Very important, in my opinion, is the leap that the new project introduces in the recognition of the right to the truth, understood as “the verification of the facts and the public and complete disclosure of the motives and circumstances in which the violations were committed.” of human rights. In the first place, from now on the State will undertake the search for the disappeared, the exhumation of the graves and the investigation of what happened, directly or in collaboration with autonomous communities and municipalities, as well as creating a State DNA Bank, vindication of relatives of the victims and international organizations, and facilitating the investigation in public and private archives. Already in the current State Budgets there is a significant item for these purposes.

But also, and in view of the position of the Supreme Court regarding that there is no judicial investigation into events that occurred 70 or 80 years ago, because it is not possible to judge those who have died – practically all of them – and whose crimes have also prescribed and / or would be amnestied, the bill creates a specific Chamber Prosecutor’s Office and bravely introduces a path of judicial investigation in order for a judge to carry out a judicial statement on the victims, the events that occurred and, where appropriate, those responsible for the murders or torture, even if they are dead. It is a form of restorative justice, typical of situations of this nature in which so many years have passed and it is no longer possible to judge the perpetrators, which implies the full guarantee of the constitutional right to effective judicial protection.

There is a minority of the memorialist movement that considers that without the repeal of the Amnesty Law of 1977, it is not possible to do justice to the victims of the Franco regime. I disagree with that position for political and legal reasons. Politically, because that law was in no way an end-point law that the dictatorship apparatuses gave themselves. We were the people of my generation and of the previous ones, who fought against the dictatorship, who at the time demanded amnesty and this was the result of an agreement between the late Francoism and democrats of all walks of life, being precisely the Popular Alliance who did not vote for it. .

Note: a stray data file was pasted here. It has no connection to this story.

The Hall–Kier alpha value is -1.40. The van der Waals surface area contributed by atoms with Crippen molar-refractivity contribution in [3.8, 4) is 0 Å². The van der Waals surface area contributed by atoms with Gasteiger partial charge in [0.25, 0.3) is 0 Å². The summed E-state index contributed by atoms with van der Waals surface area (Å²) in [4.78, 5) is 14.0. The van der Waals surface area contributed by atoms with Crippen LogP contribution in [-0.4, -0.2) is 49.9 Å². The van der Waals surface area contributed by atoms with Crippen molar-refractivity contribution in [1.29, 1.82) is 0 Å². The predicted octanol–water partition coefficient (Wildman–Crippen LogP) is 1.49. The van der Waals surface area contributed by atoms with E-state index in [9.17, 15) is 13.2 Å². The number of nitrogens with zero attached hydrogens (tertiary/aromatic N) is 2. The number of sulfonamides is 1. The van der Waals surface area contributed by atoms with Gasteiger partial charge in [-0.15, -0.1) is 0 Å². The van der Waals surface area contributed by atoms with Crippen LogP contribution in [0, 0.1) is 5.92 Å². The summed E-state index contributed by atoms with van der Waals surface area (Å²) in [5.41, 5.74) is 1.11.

From a legal point of view, I disagree because the repeal of the Amnesty Law would not imply that the amnesties ceased to be so. A basic principle of Enlightened Criminal Law is that of non-retroactivity of criminal regulations that are unfavorable for inmates. The repeal would only have effects in the future, not in the past. The way to do justice to the victims has to be another, fundamentally the interpretative one, in the sense that that law amnestied the crimes that it includes in its articles, but not the crimes against humanity, in accordance with International Criminal Law and the doctrine of Nuremberg. This implies judicial mediation, now closed in our country, but not necessarily in other international spheres.

But in addition, the amnesty law does not renounce or close the door to judicially know the truth of what happened to the victims. That is why the bill is committed to restorative justice, a judicial way of knowledge and declaration of that truth, although it does not entail, because it does not fit, sentences to the dead or, where appropriate, to amnestied.

In the same perspective of knowledge of the truth, the bill provides for the creation of a Democratic Memory Council, as a consultative and participatory body of memorial entities, together with the Administration and experts, which in turn may constitute ” a working group to prepare a report to systematize the existing information on the violation of human rights during the War and the Dictatorship, “with the participation of the victims and their families. It is, in short, and although the name is avoided, the embryo of a possible Truth Commission, also claimed by the UN rapporteur, who already pointed out that “this mechanism could adopt different modalities and formats.”

The new norm also includes important measures to guarantee the “duty of memory”, to avoid in the future the recurrence of human rights violations such as those that took place with the coup d’état and the dictatorship, such as the withdrawal of Francoist symbols in public places, elimination of decorations for torturers and noble titles of the Franco regime, creation of places of democratic memory, redefinition of the Valley of the Fallen and a wide set of measures in education and teacher training. And along with this, the prohibition in the Penal Code of acts of exaltation of the military uprising or the dictatorship, or of humiliation of its victims, and the extinction of foundations that defend the Franco regime.

The cultural battle

To dignify the victims and heal the wounds that are still open, the approval of this law is a very important step, with the improvements that can be incorporated by Parliament. But it is no less so to face the cultural battle that the right is taking, dragged by the extreme right, a cultural battle that is present in the vindication of stale Spanishism, in the attempt to remove Largo Caballero and Indalecio Prieto from the streets of Madrid, while Millán Astray is reincorporated, and in the continuous stigmatization of the history of the left. We have even just heard in the recent PP Convention, the will of some of its leaders to repeal everything that historical memory means. Spanish democracy has a political and moral duty to recover the memory of the victims of the Franco regime.